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Forget Bitcoin! I Think This Could Be An Easier Way To Retire Early

Even though Bitcoin is now trading at around 20% of the record high it achieved in December 2017, some investors will still be significantly in profit. The virtual currency, of course, started 2017 at $1,000, and had traded at much lower prices than that in previous years. As such, only investors who purchased the cryptocurrency in the last 18 months are likely to be making a loss on their investment.

However, this does not consider the risks associated with investing in Bitcoin. It is a relatively new concept, and there are doubts surrounding whether it will be able to deliver on its potential in terms of real-world usage. As a result, from a risk/reward perspective, investing in stocks could be a significantly better means of retiring early.


One of the main risks involving Bitcoin is its lack of real-world value. There are doubts as to whether it can ever replace traditional currencies, since it appears to lack the size and scale required. Similarly, its infrastructure seems to be insufficient to gain in popularity among consumers. Furthermore, regulators have been negative about its potential use in many cases, which poses a significant risk to its long-term viability.

Meanwhile, its status as an asset which offers diversification potential now seems to be fading. It appears to be more reliant on investor sentiment than many other assets. And with sentiment likely to change rapidly and significantly, the volatility of the Bitcoin price can be exceptional.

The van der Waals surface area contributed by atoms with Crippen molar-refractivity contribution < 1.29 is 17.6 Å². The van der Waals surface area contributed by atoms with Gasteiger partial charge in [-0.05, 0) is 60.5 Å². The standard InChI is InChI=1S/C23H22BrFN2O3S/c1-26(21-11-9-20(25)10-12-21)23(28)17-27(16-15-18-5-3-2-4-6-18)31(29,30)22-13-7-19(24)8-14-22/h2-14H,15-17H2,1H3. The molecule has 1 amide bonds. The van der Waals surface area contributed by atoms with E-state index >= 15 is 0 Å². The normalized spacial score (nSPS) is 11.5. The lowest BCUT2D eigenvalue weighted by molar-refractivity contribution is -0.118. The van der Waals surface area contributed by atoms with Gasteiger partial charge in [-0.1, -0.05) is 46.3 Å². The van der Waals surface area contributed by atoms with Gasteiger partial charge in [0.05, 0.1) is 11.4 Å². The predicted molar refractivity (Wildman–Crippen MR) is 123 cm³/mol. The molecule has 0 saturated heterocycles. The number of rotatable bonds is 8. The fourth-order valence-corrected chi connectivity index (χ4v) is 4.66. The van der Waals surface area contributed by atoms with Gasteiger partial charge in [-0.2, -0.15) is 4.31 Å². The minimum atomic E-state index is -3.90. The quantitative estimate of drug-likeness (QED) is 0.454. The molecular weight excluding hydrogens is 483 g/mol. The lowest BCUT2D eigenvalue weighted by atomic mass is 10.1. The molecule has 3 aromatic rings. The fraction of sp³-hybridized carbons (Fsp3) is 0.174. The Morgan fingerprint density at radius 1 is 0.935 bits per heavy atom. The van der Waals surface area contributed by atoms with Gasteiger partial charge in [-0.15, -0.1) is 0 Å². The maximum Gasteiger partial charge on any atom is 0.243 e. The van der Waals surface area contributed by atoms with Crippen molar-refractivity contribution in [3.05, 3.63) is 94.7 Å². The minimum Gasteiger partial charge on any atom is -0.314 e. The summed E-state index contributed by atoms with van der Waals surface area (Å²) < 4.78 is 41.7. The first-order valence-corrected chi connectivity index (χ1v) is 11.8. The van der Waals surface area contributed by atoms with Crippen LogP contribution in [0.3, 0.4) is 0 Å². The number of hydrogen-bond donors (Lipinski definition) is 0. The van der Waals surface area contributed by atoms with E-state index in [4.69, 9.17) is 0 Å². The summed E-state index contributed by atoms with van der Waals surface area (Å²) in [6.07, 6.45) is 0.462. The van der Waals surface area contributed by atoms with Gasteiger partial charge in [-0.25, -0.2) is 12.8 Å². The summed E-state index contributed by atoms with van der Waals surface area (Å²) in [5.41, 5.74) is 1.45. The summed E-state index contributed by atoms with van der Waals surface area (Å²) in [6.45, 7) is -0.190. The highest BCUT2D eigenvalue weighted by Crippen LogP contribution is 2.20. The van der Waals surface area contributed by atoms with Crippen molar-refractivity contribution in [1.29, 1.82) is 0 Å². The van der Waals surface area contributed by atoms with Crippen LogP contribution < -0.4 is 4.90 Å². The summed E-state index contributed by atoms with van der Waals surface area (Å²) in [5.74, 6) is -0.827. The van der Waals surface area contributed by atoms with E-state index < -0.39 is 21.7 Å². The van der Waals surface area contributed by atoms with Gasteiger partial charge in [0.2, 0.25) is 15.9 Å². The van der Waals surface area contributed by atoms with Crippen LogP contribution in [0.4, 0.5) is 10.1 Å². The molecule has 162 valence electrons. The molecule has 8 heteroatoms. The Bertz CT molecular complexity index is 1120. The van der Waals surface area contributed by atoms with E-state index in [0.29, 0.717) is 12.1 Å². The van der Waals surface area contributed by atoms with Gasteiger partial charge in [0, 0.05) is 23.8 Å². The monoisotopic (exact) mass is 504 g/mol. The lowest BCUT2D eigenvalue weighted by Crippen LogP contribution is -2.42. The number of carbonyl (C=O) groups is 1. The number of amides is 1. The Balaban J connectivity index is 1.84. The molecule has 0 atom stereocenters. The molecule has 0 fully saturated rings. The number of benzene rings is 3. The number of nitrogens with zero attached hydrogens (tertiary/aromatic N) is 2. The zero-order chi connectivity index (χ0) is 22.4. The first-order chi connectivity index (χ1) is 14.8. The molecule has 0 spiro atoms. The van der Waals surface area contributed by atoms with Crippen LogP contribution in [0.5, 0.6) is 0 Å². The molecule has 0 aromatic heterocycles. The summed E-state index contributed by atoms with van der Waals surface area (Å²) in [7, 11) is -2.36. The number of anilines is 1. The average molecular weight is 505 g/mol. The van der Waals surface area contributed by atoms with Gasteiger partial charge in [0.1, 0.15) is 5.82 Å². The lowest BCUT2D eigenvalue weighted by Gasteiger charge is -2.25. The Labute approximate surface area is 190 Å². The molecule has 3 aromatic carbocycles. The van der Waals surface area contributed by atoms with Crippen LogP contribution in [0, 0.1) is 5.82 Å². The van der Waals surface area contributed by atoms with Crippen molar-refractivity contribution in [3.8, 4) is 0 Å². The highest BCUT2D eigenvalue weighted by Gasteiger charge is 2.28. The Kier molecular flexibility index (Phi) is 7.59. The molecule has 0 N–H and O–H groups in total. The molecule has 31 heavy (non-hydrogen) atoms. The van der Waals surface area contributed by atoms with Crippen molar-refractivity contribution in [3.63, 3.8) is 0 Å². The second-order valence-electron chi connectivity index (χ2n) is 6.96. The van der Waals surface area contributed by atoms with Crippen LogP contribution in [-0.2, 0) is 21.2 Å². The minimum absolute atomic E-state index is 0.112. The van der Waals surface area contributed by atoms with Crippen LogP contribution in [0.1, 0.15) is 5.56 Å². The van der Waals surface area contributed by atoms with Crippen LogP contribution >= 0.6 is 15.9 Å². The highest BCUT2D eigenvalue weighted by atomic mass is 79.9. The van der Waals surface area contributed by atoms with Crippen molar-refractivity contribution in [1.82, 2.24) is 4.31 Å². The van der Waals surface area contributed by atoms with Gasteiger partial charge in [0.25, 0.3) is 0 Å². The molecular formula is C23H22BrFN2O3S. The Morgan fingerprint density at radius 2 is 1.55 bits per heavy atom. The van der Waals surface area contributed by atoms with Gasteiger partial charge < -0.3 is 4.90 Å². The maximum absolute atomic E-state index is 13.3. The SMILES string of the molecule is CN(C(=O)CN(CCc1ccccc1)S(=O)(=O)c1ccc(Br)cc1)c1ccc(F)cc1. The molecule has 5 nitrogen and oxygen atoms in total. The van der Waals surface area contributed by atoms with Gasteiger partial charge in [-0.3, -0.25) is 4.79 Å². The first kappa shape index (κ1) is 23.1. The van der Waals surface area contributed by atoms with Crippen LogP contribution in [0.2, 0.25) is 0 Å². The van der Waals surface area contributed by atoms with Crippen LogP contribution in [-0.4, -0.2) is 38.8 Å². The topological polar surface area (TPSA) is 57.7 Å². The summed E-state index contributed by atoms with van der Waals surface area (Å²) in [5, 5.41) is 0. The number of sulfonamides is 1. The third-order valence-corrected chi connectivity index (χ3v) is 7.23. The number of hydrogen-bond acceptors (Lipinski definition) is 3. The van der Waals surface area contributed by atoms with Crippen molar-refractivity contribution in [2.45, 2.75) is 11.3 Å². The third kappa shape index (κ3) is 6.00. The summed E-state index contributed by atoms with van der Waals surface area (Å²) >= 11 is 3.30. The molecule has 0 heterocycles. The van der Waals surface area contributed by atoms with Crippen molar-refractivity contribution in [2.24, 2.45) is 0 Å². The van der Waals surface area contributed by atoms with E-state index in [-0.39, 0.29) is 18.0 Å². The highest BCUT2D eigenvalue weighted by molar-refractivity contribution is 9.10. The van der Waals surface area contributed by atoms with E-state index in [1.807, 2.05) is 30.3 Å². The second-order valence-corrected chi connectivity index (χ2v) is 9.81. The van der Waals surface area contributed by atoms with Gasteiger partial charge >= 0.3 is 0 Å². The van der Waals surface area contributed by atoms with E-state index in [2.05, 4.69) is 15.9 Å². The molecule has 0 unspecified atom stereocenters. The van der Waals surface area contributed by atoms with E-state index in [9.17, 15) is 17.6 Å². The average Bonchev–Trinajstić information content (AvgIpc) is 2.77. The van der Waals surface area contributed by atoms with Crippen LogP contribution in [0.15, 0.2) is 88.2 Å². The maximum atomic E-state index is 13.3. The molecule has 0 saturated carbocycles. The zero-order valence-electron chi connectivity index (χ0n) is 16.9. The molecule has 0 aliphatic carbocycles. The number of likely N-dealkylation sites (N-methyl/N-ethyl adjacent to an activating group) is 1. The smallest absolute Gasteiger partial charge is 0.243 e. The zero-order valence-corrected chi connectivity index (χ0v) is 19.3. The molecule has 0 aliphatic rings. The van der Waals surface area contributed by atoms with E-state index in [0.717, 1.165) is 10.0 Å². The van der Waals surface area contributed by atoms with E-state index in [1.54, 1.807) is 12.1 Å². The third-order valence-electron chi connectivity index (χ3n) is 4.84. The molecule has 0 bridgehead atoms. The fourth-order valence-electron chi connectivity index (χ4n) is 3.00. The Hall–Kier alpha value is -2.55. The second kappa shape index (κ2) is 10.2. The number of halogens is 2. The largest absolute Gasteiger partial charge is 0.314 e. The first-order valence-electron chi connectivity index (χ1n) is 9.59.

Given the above risks, even stunning returns from holding Bitcoin may be insufficient to make it a worthwhile investment over the long run. In other words, the potential for loss seems to be exceptionally high, which means that investors need to be adequately compensated for the risk they are taking.

In contrast, it is possible to build a portfolio of stocks which matches an investor’s risk appetite. This provides a significant amount of flexibility when it comes to obtaining a desired risk/reward ratio, and could help to more easily align an investor’s portfolio with their financial goals.

This is particularly relevant when it comes to retirement planning. An investor may wish to take greater risk when they have a long-term time horizon. As they move closer towards retirement, they could decide to gradually reduce risk, and instead focus on stocks that have greater defensive appeal, for example. And, in retirement, obtaining an income may become more important than capital growth.


Investing in the stock market provides them with the opportunity to generate appealing returns, but to also obtain their desired level of risk depending on their personal circumstances. While Bitcoin may have hit the headlines in recent years, and some investors could be sitting on tidy profits, stocks seem to have much greater appeal from a risk/reward basis.

Since stock markets have pulled back from their all-time highs of 2018, now could be the perfect time to get started with a diverse portfolio of companies that offer appealing risk/reward ratios.

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